I love to cook using fresh ingredients and this usually includes fresh herbs. I probably bought fresh herbs at least three times a week. I love to use fresh basil, coriander, parsley, thyme and many others but these tiny little bunches usually cost around $3 per bunch. So let’s do the maths, $3 x 3 times per week x 52 weeks per year = $468. Now that’s a lot and, when I thought about what I could do with that money, I decided it was time for a change.
So when Christmas was coming up last year and my family was looking for ideas, I asked for pots, punnets of basil seedlings and potting mix. They all thought that was a very boring gift but it was definitely practical and what I really wanted.
Well, I’m happy to report, I got what I asked for and, for the last 5 months, we’ve had a steady supply of gorgeous basil. Love it … beautiful fresh herbs, straight from my own garden!
So, a few things I’ve learned about growing my own basil:
- I’ve saved a lot of money.
- It’s been very rewarding growing something myself … nurturing and caring for these little plants.
- Basil typically likes sunlight, however, I’ve successfully grown my basil in pots on the back deck in full shade but with loads of light. You don’t need big garden beds, just a couple of pots will do the trick and give you a steady supply.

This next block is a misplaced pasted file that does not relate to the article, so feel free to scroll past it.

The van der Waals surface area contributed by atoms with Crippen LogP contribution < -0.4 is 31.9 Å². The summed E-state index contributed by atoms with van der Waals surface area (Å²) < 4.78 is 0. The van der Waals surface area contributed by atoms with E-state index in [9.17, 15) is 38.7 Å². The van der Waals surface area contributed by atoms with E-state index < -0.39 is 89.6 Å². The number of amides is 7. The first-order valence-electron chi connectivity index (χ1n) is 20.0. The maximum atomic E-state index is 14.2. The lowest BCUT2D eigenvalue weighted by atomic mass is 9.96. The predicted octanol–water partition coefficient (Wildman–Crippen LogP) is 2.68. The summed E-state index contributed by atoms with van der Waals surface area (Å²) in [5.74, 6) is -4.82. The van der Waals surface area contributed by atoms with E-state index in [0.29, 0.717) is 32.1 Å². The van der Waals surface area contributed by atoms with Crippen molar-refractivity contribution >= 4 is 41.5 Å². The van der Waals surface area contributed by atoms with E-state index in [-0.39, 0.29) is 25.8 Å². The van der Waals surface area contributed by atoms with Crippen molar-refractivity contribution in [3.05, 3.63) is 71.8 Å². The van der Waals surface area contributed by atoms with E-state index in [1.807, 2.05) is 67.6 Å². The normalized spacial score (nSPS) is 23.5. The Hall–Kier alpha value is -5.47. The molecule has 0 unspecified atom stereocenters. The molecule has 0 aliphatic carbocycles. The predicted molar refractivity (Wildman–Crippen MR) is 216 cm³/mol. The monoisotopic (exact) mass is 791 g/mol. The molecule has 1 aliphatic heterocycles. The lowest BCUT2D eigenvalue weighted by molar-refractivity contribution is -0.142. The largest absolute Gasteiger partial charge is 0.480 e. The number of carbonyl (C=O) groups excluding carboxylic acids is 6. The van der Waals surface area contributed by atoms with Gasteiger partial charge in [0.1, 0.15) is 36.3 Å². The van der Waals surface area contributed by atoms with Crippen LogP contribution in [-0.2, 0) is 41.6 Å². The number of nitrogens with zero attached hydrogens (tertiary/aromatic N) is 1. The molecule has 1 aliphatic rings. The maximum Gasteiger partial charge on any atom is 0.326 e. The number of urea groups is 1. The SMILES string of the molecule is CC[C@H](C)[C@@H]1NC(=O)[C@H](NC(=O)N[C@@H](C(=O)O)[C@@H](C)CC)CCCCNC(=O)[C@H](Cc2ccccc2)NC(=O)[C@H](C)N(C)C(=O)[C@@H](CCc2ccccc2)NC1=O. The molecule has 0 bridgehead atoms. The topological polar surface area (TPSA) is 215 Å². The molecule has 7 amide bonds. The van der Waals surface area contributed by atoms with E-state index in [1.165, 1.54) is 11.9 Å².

- I bought a really good quality potting mix from a landscape supplier but if you’re not sure what to buy, head to either Bunnings, Masters or your local plant nursery and ask for advice.
- A little bit of liquid fertilizer every 6 – 8 weeks has helped keep my basil plants healthy and lush.
- Basil doesn’t really like the frost but I live on the Gold Coast and grow it all year round without too much trouble.
- I water my basil every day but just give it a light watering and try not to drown it. Basil grows best in a well-drained soil so make sure the pot has drainage holes in the bottom.
- I’ve learned not to be afraid to cut my basil plants. I used to just grab some leaves from the sides and bottom figuring that if I cut the top where the new growth was happening I would stop the plant from growing and producing … I was wrong. Now I cut the stalk off a couple of sets of leaves from the ground. Two new branches will eventually sprout off the side of the stalk that’s been cut and the result will be a bushier plant that will last a lot longer. I’ve also learned to prune off any flowers when they appear (before they turn to seed) and the plant will last longer. Also, by picking my basil often that encourages more growth as well.
So there you have it … don’t be afraid to give it a go because it won’t cost a lot of money, is a bit of fun and will potentially save you a lot.
And it’s a great example of the thing with saving. It’s about examining everything we do on a daily and weekly basis, doing some homework and making some changes. The changes don’t necessarily have to be big because, more often than not, it’s the little savings that don’t seem very significant that can really add up.
Now that I’ve had such a great result with basil, I’m going to try growing some coriander … wish me luck!
So tell me, do you grow your own herbs and, if so, what have you had the most success with?